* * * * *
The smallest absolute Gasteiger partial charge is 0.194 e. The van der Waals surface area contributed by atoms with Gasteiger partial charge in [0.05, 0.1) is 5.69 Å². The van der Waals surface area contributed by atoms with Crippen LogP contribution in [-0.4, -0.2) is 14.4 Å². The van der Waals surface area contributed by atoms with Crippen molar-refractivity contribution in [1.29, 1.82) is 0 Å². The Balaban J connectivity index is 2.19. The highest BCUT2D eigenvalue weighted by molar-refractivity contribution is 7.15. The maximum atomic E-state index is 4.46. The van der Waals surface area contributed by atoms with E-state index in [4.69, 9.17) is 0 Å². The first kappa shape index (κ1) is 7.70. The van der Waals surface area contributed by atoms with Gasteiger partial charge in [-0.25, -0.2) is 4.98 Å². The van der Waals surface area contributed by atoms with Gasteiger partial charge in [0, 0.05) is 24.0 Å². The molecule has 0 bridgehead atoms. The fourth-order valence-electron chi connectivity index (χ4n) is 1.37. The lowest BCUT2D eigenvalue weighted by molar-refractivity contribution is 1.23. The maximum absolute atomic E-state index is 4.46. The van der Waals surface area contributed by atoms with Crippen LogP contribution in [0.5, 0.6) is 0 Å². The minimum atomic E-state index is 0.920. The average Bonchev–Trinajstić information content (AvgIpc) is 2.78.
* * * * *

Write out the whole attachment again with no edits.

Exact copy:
The smallest absolute Gasteiger partial charge is 0.194 e. The van der Waals surface area contributed by atoms with Gasteiger partial charge in [0.05, 0.1) is 5.69 Å². The van der Waals surface area contributed by atoms with Crippen LogP contribution in [-0.4, -0.2) is 14.4 Å². The van der Waals surface area contributed by atoms with Crippen molar-refractivity contribution in [1.29, 1.82) is 0 Å². The Balaban J connectivity index is 2.19. The highest BCUT2D eigenvalue weighted by molar-refractivity contribution is 7.15. The maximum atomic E-state index is 4.46. The van der Waals surface area contributed by atoms with E-state index in [4.69, 9.17) is 0 Å². The first kappa shape index (κ1) is 7.70. The van der Waals surface area contributed by atoms with Gasteiger partial charge in [-0.25, -0.2) is 4.98 Å². The van der Waals surface area contributed by atoms with Gasteiger partial charge in [0, 0.05) is 24.0 Å². The molecule has 0 bridgehead atoms. The fourth-order valence-electron chi connectivity index (χ4n) is 1.37. The lowest BCUT2D eigenvalue weighted by molar-refractivity contribution is 1.23. The maximum absolute atomic E-state index is 4.46. The van der Waals surface area contributed by atoms with Crippen LogP contribution in [0.5, 0.6) is 0 Å². The minimum atomic E-state index is 0.920. The average Bonchev–Trinajstić information content (AvgIpc) is 2.78.